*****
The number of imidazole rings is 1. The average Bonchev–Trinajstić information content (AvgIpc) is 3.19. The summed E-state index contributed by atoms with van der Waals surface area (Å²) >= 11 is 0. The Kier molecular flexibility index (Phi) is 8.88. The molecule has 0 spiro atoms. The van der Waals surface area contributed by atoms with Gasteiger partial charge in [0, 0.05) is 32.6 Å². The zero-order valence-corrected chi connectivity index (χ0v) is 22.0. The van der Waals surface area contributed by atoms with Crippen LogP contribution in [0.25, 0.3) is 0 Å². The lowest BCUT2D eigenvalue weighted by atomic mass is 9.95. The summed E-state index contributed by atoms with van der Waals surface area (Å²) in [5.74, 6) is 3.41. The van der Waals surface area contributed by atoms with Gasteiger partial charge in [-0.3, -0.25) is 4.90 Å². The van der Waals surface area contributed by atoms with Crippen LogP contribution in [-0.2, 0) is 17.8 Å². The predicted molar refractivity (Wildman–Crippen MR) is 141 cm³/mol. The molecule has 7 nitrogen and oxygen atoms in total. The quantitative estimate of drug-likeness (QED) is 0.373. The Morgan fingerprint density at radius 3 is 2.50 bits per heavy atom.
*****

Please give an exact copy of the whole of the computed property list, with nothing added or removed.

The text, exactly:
The number of imidazole rings is 1. The average Bonchev–Trinajstić information content (AvgIpc) is 3.19. The summed E-state index contributed by atoms with van der Waals surface area (Å²) >= 11 is 0. The Kier molecular flexibility index (Phi) is 8.88. The molecule has 0 spiro atoms. The van der Waals surface area contributed by atoms with Gasteiger partial charge in [0, 0.05) is 32.6 Å². The zero-order valence-corrected chi connectivity index (χ0v) is 22.0. The van der Waals surface area contributed by atoms with Crippen LogP contribution in [0.25, 0.3) is 0 Å². The lowest BCUT2D eigenvalue weighted by atomic mass is 9.95. The summed E-state index contributed by atoms with van der Waals surface area (Å²) in [5.74, 6) is 3.41. The van der Waals surface area contributed by atoms with Gasteiger partial charge in [-0.3, -0.25) is 4.90 Å². The van der Waals surface area contributed by atoms with Crippen LogP contribution in [-0.2, 0) is 17.8 Å². The predicted molar refractivity (Wildman–Crippen MR) is 141 cm³/mol. The molecule has 7 nitrogen and oxygen atoms in total. The quantitative estimate of drug-likeness (QED) is 0.373. The Morgan fingerprint density at radius 3 is 2.50 bits per heavy atom.